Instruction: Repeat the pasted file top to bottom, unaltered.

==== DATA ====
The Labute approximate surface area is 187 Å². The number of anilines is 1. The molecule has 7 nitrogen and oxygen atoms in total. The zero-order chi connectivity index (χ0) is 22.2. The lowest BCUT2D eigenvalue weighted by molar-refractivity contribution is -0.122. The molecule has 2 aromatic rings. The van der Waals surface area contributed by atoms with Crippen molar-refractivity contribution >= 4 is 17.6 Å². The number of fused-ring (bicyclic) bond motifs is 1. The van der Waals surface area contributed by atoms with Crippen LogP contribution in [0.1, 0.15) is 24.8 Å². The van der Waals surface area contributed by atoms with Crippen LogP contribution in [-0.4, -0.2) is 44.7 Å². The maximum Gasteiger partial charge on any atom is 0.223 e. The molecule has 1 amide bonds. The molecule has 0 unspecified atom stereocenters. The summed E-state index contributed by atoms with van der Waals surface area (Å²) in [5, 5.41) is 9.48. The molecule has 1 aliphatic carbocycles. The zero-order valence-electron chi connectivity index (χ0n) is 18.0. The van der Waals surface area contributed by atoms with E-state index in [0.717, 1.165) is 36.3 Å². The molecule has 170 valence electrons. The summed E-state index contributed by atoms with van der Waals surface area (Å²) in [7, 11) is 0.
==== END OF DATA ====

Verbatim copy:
The Labute approximate surface area is 187 Å². The number of anilines is 1. The molecule has 7 nitrogen and oxygen atoms in total. The zero-order chi connectivity index (χ0) is 22.2. The lowest BCUT2D eigenvalue weighted by molar-refractivity contribution is -0.122. The molecule has 2 aromatic rings. The van der Waals surface area contributed by atoms with Crippen molar-refractivity contribution >= 4 is 17.6 Å². The number of fused-ring (bicyclic) bond motifs is 1. The van der Waals surface area contributed by atoms with Crippen LogP contribution in [0.1, 0.15) is 24.8 Å². The van der Waals surface area contributed by atoms with Crippen LogP contribution in [-0.4, -0.2) is 44.7 Å². The maximum Gasteiger partial charge on any atom is 0.223 e. The molecule has 1 amide bonds. The molecule has 0 unspecified atom stereocenters. The summed E-state index contributed by atoms with van der Waals surface area (Å²) in [5, 5.41) is 9.48. The molecule has 1 aliphatic carbocycles. The zero-order valence-electron chi connectivity index (χ0n) is 18.0. The van der Waals surface area contributed by atoms with E-state index in [0.717, 1.165) is 36.3 Å². The molecule has 170 valence electrons. The summed E-state index contributed by atoms with van der Waals surface area (Å²) in [7, 11) is 0.